Bringing some fitness gear with you may help motivate you when you may not feel like exercising. Schlosberg lists some gear for travelers:

  • your running shoes, or other shoes you workout in
  • quick-dry clothing
  • a small gym bag for sweaty clothes
  • fitness bands
  • a pedometer
  • a portable music device like an iPod
  • a lock

• Fit Kit: The Fit Kit ($44.99) is a small but versatile kit that allows you to perform cardio, strength, and flexibility exercises. It contains an exercise band, a resistance tube, a jump rope, a door attachment, a reflective arm band, and an ID tag. And it's easy to take with you when you travel.


In summary, there's no excuse for not exercising while on the road. All you need is some imagination and a little planning. Just remember to not jam your daily schedule so full that you have to cheat yourself on sleep to find the time to exercise.


Web Sites for Finding Hotels With Gyms

As a follow-up to their best-selling book "The Athletic-Minded Traveler", Jim Kaese and Paul Huddle launched For $19.95/yr, you can find fitness-oriented hotels, health clubs, running routes, etc., in various US cities.

Web Sites for Finding Airports With Gyms is a useful resource. It was launched in 2002. It is a free web site and survives on donations. It lists not only gyms inside airports, but, also, gyms near airports like Bally's, Gold's, LA Fitness, and 24-Hour Fitness, and smaller gyms, too. As of June 2019, their database includes 190 gyms in the US and 13 gyms in Canada. Only airports in the US and Canada were included in the database.

Web Sites for Finding Local Gyms

Several web sites have search tools that help you find a health club:

• The best web site I have found for searching gyms is By entering a zip code, you can obtain a list of facilities within 30 miles of the center point for that zip code. Their database contains over 20,000 facilities, the largest and most accurate database of fitness centers in the US.

24-Hr Fitness has more than 400 locations in 18 states. Their web site has a search tool. You can enter your zip code and find clubs nearby. is a web site maintained by IHRSA. This web site has a club-finder feature, though it only lists clubs that participate in the IHRSA Passport Program. You must be a member of this program. is the web site for the YMCA.

Web Sites for Finding Swimming Pools

• If you want to find a place to swim, even if it's in a hotel or public park, then check out This site has a mind-boggling database of more than 26,000 swimming pools around the world (site accessed June 25, 2019). The web site first went online in 1996. The database was initially published in book format in 1993 and 1995.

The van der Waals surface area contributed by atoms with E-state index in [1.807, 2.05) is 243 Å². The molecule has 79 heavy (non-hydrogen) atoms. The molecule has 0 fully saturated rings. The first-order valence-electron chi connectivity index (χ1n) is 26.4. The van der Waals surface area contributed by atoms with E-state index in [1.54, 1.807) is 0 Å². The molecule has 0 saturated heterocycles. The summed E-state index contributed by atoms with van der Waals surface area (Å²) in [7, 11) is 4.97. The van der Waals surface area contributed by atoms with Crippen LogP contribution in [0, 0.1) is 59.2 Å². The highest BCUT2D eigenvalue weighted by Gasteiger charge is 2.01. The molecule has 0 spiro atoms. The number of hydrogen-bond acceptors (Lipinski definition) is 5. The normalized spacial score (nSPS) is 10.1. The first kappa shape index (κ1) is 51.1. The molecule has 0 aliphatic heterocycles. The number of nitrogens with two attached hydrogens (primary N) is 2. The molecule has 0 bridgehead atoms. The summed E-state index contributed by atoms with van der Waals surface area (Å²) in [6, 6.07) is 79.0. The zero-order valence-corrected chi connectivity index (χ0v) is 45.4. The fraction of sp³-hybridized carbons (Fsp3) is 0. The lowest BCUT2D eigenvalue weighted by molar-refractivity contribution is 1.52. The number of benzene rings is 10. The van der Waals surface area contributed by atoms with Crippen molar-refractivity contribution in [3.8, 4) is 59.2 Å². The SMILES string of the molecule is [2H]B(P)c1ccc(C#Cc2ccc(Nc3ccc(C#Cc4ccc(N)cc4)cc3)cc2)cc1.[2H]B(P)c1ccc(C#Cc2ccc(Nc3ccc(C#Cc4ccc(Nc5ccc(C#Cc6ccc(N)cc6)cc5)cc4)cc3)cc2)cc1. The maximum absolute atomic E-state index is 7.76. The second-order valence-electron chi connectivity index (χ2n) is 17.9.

Web Sites for Finding a Health Spa

Fit Stays ( was launched in 2018. It provides a directory of roughly 100 fitness resorts, diet retreats, health spas, and yoga/wellness retreats in the US (web site accessed June 24, 2019). The facilities can be searched by type or by location. A detailed profile on each facility is provided, including programs offered, pricing, and pros and cons.

Books for Travelers

• Schlosberg's Fitness For Travelers - The Ultimate Workout Guide For The Road provides exercise routines for aquatic exercise, climbing the hotel stairs, and even rope jumping. It contains dozens of photos showing various exercises. It was published in 2002 but it's still a useful resource.

Eating On The Run by Evelyn Tribole, MS, RD, packs a ton of information on hotels and fast-food franchises into 216 pages.

These and other books are reviewed in our Book Reviews section.

Readers may also be interested in these reviews:


Stan Reents, PharmD, is available to speak on this and many other exercise-related topics. (Here is a downloadable recording of one of his Health Talks.) He also provides a one-on-one Health Coaching Service. Contact him through the Contact Us page.


Stan Reents, PharmD, is a former healthcare professional. He is a member of the American College of Lifestyle Medicine (ACLM) and a member of the American College of Sports Medicine (ACSM). In the past, he has been certified as a Health Fitness Specialist by ACSM, as a Certified Health Coach by ACE, as a Personal Trainer by ACE, and as a tennis coach by USTA. He is the author of Sport and Exercise Pharmacology (published by Human Kinetics) and has written for Runner's World magazine, Senior Softball USA, Training and Conditioning and other fitness publications.